Coke crafting curveball as he tries to win job

Coke crafting curveball as he tries to win job

LAKELAND, Fla. -- Phil Coke is pitching this spring, he said, like he's trying to earn a job. He is not pitching, he cautioned, with something to prove.

Whether there's a difference might be semantics.

"No, I don't feel like I have anything to prove to myself or anybody else," he said after his latest outing Tuesday. "I'm out there looking to earn a spot on the team just like everybody else. I know it's a little different, the more time you get in here and there or whatever, but I don't think about those things. I go out there and I'm working on executing pitches."

For the most part, he felt like he did that Tuesday, striking out two of the three left-handed Blue Jays he faced. He allowed a two-out double to the right-hander, Steve Tolleson, and fell behind on a 3-0 count to the next hitter, Anthony Gose, then recovered to put three consecutive fastballs by him.

Coke's fastball sat at 90-91 mph, according to the Joker Marchant Stadium radar gun. His final pitch registered at 93 as Gose swung and missed.

"I don't think I usually see 90-91 until the end of spring," Coke said, "so the fact that it's there right now, I just need to get the arm strength up just a little bit more to do what I want."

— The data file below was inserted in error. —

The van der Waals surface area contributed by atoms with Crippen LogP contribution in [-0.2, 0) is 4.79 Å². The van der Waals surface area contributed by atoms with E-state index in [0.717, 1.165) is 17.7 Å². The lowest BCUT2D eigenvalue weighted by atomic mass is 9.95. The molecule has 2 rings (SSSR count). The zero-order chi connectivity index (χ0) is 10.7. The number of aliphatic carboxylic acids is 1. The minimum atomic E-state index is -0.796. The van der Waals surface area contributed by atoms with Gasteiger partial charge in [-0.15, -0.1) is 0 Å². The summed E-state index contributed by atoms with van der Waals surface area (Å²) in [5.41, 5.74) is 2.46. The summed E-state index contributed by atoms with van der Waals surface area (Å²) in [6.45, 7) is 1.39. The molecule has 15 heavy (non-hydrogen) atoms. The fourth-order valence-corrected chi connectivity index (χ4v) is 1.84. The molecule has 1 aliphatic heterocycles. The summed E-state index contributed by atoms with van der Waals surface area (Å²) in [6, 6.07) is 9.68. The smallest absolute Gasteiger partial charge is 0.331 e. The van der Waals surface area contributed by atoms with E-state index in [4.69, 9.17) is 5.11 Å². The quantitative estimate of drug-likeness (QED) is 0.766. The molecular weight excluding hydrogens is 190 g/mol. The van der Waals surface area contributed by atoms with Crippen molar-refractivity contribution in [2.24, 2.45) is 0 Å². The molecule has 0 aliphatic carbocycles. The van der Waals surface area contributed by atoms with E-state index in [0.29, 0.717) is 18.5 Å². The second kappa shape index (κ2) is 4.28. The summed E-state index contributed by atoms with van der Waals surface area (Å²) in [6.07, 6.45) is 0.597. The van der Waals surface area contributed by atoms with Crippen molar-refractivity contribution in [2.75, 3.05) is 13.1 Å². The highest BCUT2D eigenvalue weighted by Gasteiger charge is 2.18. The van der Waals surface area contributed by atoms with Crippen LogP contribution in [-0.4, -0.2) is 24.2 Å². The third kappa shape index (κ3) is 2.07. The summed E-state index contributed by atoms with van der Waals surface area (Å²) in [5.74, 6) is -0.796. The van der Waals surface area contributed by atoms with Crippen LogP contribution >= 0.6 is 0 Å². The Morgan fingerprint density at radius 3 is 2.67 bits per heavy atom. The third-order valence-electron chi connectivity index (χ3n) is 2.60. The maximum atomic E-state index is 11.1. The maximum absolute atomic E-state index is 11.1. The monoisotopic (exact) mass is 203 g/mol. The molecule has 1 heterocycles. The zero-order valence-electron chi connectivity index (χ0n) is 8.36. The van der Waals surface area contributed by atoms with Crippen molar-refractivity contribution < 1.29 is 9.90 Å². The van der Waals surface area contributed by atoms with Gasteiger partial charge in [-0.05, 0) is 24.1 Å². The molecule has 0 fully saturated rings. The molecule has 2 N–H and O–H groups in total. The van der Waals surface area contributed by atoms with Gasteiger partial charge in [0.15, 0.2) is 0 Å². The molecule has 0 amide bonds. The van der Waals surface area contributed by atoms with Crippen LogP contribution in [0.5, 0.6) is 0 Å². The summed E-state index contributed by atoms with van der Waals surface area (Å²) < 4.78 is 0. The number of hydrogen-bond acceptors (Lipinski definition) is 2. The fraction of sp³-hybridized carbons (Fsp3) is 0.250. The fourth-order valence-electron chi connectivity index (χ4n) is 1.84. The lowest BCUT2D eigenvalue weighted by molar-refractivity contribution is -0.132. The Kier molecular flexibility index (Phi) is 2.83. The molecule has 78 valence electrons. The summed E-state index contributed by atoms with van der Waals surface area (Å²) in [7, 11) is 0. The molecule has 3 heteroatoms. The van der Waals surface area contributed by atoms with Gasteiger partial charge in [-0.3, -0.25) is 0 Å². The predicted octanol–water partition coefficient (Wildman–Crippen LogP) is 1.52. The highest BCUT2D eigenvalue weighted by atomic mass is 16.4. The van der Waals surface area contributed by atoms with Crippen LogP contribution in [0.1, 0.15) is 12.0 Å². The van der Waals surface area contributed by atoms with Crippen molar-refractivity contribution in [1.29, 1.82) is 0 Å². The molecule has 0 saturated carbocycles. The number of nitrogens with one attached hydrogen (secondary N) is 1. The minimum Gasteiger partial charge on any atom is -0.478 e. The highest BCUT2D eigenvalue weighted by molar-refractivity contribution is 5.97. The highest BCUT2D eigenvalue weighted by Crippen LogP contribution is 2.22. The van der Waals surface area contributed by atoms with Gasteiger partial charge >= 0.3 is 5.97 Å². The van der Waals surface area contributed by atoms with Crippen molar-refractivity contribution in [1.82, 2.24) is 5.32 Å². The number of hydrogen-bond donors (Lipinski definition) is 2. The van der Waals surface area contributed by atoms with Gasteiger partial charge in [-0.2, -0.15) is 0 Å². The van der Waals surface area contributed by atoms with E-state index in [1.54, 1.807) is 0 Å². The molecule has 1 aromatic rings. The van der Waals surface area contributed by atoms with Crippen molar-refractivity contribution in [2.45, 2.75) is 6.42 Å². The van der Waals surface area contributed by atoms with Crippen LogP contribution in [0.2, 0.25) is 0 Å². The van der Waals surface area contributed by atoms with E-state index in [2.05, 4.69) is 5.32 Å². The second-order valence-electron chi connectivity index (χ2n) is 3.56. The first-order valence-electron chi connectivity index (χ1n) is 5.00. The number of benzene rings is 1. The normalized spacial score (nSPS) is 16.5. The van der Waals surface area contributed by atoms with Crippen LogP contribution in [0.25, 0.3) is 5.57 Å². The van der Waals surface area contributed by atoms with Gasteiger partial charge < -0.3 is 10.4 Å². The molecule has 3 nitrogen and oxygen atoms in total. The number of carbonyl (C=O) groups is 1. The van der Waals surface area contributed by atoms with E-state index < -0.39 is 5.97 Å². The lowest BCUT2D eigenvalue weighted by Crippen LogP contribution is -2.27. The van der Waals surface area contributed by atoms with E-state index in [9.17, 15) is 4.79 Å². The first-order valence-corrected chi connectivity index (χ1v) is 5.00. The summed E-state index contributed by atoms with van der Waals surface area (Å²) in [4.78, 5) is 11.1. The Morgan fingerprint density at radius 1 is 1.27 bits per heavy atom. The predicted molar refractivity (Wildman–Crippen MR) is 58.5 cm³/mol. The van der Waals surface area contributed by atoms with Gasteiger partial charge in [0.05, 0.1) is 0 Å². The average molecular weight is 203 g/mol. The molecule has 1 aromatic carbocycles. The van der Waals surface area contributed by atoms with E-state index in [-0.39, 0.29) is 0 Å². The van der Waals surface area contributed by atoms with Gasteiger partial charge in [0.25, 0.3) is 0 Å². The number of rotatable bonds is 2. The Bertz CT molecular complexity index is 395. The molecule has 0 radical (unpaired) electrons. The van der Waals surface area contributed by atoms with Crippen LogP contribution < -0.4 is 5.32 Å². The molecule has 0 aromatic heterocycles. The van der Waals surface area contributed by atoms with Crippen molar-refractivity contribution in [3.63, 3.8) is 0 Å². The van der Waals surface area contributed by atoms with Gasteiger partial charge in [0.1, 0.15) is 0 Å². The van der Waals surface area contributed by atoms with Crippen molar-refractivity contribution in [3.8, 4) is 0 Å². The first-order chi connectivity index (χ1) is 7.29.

Manager Brad Ausmus said Coke threw better than his previous two outings, when he gave up three runs on six hits to the Cardinals and faced a bases-loaded, no-out jam against the Mets.

"There are times where his breaking ball, I think, gets a little big and the hitter reads it," Ausmus said. "But if he can tighten that up, I think it can be a tremendous asset to him. He can make it kind of a shorter breaking ball."

That breaking ball continues to be a question mark. He threw it on six of his 18 pitches in the inning, but none of the six went for strikes. He had two against leadoff man Dan Johnson that seemed to be close, but didn't get the call from plate umpire Greg Gibson. He fell behind on breaking balls to Josh Thole and Gose.

"I'm not seeing sharp, but I'm being told that it's sharp," Coke said. "That could be for any number of reasons. Based on the way it was finishing, I was freezing the hitters. I don't know if they were spitting on it or couldn't pull the trigger on it."

Coke believes he has pitched better than his stats this spring would suggest.

"When I'm asked to do something, like if they want me to pound in on a certain side of the plate, then that's what I'm going to do," he said. "I'm not going to shy away from it. So if I'm getting beat up because I'm doing what I'm told to do, hey, I'm getting beat up."

Jason Beck is a reporter for Read Beck's Blog and follow him on Twitter @beckjason. This story was not subject to the approval of Major League Baseball or its clubs.